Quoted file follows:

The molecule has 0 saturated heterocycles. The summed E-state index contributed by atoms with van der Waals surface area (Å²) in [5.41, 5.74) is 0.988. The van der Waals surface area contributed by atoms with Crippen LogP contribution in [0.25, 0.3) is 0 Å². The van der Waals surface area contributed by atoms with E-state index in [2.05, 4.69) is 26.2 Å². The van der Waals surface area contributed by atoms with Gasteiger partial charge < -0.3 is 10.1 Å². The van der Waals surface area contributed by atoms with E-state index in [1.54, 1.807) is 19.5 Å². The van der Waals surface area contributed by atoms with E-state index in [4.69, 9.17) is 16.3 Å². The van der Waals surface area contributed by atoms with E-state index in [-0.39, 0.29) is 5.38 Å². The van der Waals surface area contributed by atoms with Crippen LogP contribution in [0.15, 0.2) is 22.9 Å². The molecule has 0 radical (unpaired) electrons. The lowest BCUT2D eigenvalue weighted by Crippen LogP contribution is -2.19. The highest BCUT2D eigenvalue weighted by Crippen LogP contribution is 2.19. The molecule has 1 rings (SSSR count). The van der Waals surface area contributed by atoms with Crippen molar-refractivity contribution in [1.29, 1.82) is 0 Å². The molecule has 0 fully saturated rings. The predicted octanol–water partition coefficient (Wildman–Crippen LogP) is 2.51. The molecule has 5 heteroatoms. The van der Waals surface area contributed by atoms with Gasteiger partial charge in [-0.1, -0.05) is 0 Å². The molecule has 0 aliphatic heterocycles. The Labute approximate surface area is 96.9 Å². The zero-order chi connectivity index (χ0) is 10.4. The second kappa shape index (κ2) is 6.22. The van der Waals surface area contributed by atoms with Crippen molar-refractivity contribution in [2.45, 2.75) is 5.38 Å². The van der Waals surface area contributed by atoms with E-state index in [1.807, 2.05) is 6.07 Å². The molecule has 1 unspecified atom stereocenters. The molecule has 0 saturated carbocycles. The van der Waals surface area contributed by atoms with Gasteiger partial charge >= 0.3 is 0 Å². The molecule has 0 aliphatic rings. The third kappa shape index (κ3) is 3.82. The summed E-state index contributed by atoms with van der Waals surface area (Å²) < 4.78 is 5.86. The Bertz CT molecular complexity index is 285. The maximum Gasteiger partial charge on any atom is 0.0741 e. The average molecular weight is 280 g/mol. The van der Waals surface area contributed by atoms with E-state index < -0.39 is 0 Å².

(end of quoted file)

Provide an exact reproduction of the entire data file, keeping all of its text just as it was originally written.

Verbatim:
The molecule has 0 saturated heterocycles. The summed E-state index contributed by atoms with van der Waals surface area (Å²) in [5.41, 5.74) is 0.988. The van der Waals surface area contributed by atoms with Crippen LogP contribution in [0.25, 0.3) is 0 Å². The van der Waals surface area contributed by atoms with E-state index in [2.05, 4.69) is 26.2 Å². The van der Waals surface area contributed by atoms with Gasteiger partial charge < -0.3 is 10.1 Å². The van der Waals surface area contributed by atoms with E-state index in [1.54, 1.807) is 19.5 Å². The van der Waals surface area contributed by atoms with E-state index in [4.69, 9.17) is 16.3 Å². The van der Waals surface area contributed by atoms with E-state index in [-0.39, 0.29) is 5.38 Å². The van der Waals surface area contributed by atoms with Crippen LogP contribution in [0.15, 0.2) is 22.9 Å². The molecule has 0 radical (unpaired) electrons. The lowest BCUT2D eigenvalue weighted by Crippen LogP contribution is -2.19. The highest BCUT2D eigenvalue weighted by Crippen LogP contribution is 2.19. The molecule has 1 rings (SSSR count). The van der Waals surface area contributed by atoms with Crippen molar-refractivity contribution in [1.29, 1.82) is 0 Å². The molecule has 0 fully saturated rings. The predicted octanol–water partition coefficient (Wildman–Crippen LogP) is 2.51. The molecule has 5 heteroatoms. The van der Waals surface area contributed by atoms with Gasteiger partial charge in [-0.1, -0.05) is 0 Å². The molecule has 0 aliphatic heterocycles. The Labute approximate surface area is 96.9 Å². The zero-order chi connectivity index (χ0) is 10.4. The second kappa shape index (κ2) is 6.22. The van der Waals surface area contributed by atoms with Crippen molar-refractivity contribution in [2.45, 2.75) is 5.38 Å². The van der Waals surface area contributed by atoms with E-state index in [1.807, 2.05) is 6.07 Å². The molecule has 1 unspecified atom stereocenters. The molecule has 0 saturated carbocycles. The van der Waals surface area contributed by atoms with Gasteiger partial charge >= 0.3 is 0 Å². The molecule has 0 aliphatic rings. The third kappa shape index (κ3) is 3.82. The summed E-state index contributed by atoms with van der Waals surface area (Å²) < 4.78 is 5.86. The Bertz CT molecular complexity index is 285. The maximum Gasteiger partial charge on any atom is 0.0741 e. The average molecular weight is 280 g/mol. The van der Waals surface area contributed by atoms with E-state index < -0.39 is 0 Å².